Thursday, 7 December 2006

enum + switch == NPE

Enums hide most of their implementation successfully from the developer., You just use them as constants, assign them to fields, call methods on them, no real issues and no exposed implementation details. However, they do fail on at least one count - a NullPointerException in switch statements.

When enums were introduced, the compiler was extended to support enums in switch statements. Consider an enum of traffic lights (RED, YELLOW, GREEN):

public enum TrafficLight {RED, YELLOW, GREEN}

TrafficLight trafficLights = ...
switch (trafficLights) {
  case RED: {/* do stuff */}
  case YELLOW: {/* do stuff */}
  case GREEN: {/* do stuff */}
}

This code can throw a NullPointerException on the first line. How? Well, take a look at how the compiler sees it:

switch (trafficLights.ordinal()) {
  case 0: {/* do stuff */}
  case 1: {/* do stuff */}
  case 2: {/* do stuff */}
}

Now its clear whats going on. The enum switch statement is just syntax sugar for a regular switch statement. But in order to get the ordinal for the switch, a method is called, and that method call will throw an NPE if trafficLights is null.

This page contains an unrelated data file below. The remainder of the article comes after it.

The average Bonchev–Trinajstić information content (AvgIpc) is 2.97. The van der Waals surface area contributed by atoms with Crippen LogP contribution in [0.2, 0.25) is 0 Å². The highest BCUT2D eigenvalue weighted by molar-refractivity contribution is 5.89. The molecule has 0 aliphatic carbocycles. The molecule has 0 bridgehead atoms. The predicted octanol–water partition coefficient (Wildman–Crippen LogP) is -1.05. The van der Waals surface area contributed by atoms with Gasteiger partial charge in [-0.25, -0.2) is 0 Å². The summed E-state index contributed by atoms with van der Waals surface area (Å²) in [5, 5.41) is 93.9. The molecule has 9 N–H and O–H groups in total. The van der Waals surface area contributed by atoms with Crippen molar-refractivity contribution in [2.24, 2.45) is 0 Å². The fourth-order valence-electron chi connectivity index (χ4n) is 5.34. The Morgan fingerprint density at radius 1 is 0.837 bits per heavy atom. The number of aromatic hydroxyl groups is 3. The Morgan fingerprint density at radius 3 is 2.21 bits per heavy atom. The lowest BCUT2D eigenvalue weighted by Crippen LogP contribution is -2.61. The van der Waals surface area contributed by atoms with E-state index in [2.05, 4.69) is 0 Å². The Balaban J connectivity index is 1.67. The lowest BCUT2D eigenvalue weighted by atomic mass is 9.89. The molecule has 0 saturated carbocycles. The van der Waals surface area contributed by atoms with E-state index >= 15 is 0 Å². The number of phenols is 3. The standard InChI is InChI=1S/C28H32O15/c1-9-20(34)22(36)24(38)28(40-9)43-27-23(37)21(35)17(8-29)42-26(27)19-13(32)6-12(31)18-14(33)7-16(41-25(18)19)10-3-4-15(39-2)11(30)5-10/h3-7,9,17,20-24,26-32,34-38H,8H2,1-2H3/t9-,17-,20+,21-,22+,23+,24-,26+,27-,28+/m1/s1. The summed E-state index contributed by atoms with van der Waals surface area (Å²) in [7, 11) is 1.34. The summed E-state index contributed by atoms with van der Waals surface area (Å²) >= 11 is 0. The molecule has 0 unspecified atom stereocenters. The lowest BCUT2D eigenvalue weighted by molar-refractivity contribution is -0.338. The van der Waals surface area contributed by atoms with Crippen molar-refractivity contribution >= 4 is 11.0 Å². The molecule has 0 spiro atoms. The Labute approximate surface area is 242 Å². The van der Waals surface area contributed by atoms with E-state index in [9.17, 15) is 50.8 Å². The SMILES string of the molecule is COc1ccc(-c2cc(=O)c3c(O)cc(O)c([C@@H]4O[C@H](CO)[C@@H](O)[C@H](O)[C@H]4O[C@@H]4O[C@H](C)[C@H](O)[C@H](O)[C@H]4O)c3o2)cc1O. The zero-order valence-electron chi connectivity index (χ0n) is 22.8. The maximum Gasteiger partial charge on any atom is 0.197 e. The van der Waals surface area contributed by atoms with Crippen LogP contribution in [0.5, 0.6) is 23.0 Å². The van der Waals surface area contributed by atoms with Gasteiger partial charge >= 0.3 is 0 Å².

Can we solve this issue? Well, yes! Since this is just syntax sugar already, why not extend the sugar to allow us to avoid the NPE? This can be achieved by allowing a "case null" within the sugared enum switch statement:

switch (trafficLights) {
  case RED: {/* do stuff */}
  case YELLOW: {/* do stuff */}
  case GREEN: {/* do stuff */}
  case null: {/* do stuff */}  // the null case
}

which compiles to:

switch (trafficLights != null) ? trafficLights.ordinal() : -1) {
  case 0: {/* do stuff */}
  case 1: {/* do stuff */}
  case 2: {/* do stuff */}
  case -1 {/* do stuff */}  // the null case
}

Its a simple extension, but it closes a gap in the enum syntax sugar. Perhaps one for Java SE 7?

1 comment:

  1. I may be over simplifying this, but why not just surround the switch with a null check.

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